There are hardly any demographic studies carried out in the labour environment in the scientific literature. The main objective of the study is to draw up a labour population pyramid of a referral hospital in the south of Spain in order to describe, analyse, share the predominance of nursing and observe its evolution over the last decade based on the hospital’s annual report.
For the demographic analysis of the labour population, a cross-cutting transversal epidemiological study was carried out.
Area of study
The area of study is the working population of a regional hospital in the south of Spain (European Union), and the period of study was January 2017.
Population and sample
The population study looked at all the employees of the referral hospital analysed, dependent on the Health Service of Andalusia, which at the time of the study consisted of a total of 5,450 employees, making it the largest employer in the province in which it is located. Of total hospital staff, the majority (52.3%) belong to the nursing division, 27.4% are non-healthcare staff and 20.3% belong to the medical division.
Criteria for inclusion and exclusion
The criterion for inclusion was a direct contractual relationship with the hospital, including personnel with temporary contracts at the time of the study. For the nursing population, both degree and diploma graduates were considered along with middle and senior managers. Neither matrons nor nursing assistants were included in the nursing population as they belong to another professional category. The criterion for exclusion was the absence a contract with the hospital due to being employed by an external company, such as cleaning staff.
Sources for collection of data
The population structure was compiled based on an anonymous database built from the transfer of data registered on winmedtra, the software used for workplace health exams, which included the entire working population of the hospital. The data for the analysis of the evolution of the working population were obtained from the 2006 annual report, prepared in the same regional hospital (8).
The total population and the nursing population were quantified using absolute and relative data and the age and sex variables using the Excel program of the Microsoft Office package, officially licensed through the University of Córdoba. Based on this data, tables were composed; one with the total population and another with the nursing population, dividing the staff by five-year age brackets from 25 to 65 along with the two extremes: 65. The graphics of the working population pyramid were comprised using the data from the tables. For the 65 age brackets, the Excel function COUNTIF was used for the “age” column using the 65 data so that only the data for those aged 24 or younger of 66 or over were included. In the rest of the age brackets, the Excel function COUNTIFS was used selecting the above data, and so on for each of the corresponding age brackets. To compile the nursing population table, the same Excel function was used but only for “A.T.S/D.U.E.” graduates. For the classification of staff by age and sex, in percentages, the function COUNTIFS was used for the “age” and “sex” columns in all sections.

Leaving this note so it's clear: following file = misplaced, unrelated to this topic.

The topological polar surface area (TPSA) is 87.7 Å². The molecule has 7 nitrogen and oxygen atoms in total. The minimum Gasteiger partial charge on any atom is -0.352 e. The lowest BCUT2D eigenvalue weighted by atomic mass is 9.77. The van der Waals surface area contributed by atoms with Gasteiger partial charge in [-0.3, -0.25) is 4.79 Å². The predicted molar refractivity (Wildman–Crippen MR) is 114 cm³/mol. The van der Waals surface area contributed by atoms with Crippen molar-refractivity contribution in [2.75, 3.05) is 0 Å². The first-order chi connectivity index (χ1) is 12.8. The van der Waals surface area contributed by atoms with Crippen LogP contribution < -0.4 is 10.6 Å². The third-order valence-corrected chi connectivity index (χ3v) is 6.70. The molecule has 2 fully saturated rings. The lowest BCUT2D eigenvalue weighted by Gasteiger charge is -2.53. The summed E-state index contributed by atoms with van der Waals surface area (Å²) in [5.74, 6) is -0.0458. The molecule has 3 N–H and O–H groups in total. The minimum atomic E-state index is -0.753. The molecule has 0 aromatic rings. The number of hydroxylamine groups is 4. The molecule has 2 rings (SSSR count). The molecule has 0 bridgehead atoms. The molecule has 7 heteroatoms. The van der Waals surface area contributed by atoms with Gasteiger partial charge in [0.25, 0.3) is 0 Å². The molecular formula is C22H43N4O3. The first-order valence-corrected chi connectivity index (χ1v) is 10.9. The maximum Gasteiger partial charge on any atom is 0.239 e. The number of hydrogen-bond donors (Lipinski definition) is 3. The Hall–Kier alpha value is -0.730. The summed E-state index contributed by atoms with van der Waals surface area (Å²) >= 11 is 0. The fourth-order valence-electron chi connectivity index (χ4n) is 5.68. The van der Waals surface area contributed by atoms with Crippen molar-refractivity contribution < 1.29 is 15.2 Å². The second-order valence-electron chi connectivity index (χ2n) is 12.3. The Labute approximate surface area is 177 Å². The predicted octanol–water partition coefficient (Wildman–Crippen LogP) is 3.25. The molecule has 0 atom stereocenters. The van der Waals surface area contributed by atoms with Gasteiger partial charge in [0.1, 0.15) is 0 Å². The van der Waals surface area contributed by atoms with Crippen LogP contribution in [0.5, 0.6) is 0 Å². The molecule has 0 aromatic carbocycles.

For the purpose of relating the young and mature population an index was comprised where the numerator was made up of the number of employees under 30+100 and the total denominator of the 30 to 50 bracket. The femininity index and the average age of the population analysed was also calculated.
The study was developed within the framework of a research project titled “Interventions to promote active and healthy ageing in the workplace based on the model for action on working capacity” which meets with the express approval of the corresponding ethical committee. The database was anonymized to meet the relevant legislation (9), as part of a final year degree dissertation with shared authorship between the first two signatories of this article.
The average age of the hospital population when analysed in 2017 was 50.12, and that of the nursing staff was 49.78. The 2006 report showed an average age of 45 for all staff.
The index proposed to compare the young population with the adult population was 15.48% for the total population (313*100/2022), having been 9.86% in 2005 (313*100/3174).
Table 1 shows the distribution of the total working population of the hospital by age bracket, with absolute and relative data, differentiated by sex. Access for people aged over 50.
The femininity index obtained for the total working population was 73.47% (4004*100/5450), having stood at 70.37% in the 2006 report (3549*100/5043).
In order to immediately visualize the structure of the total population of the hospital, we compile the corresponding pyramid (figure 1). We observe an asymmetric inverted pyramid with a narrow base, heavily female dominant in all age brackets, except for staff aged over 65 as there are no workers in this final extreme age bracket. The working populations of each bracket increases progressively only to fall from 60 on, except for men in the 25 to 30 bracket, which is higher than the 31 to 35 age bracket. The contracting of the extremes and the predominance of the age brackets between 51 and 60 are particularly noteworthy.
A total of 1,408 professionals from the 2017 study were nurses (1342 in the 2006 report). The femininity index for the working nursing population was 83.59% in 2017. This was higher than the 73.47% for the total hospital population. The index proposed to compare the young population with the adult population was 2.87% for nurses (20*100/696).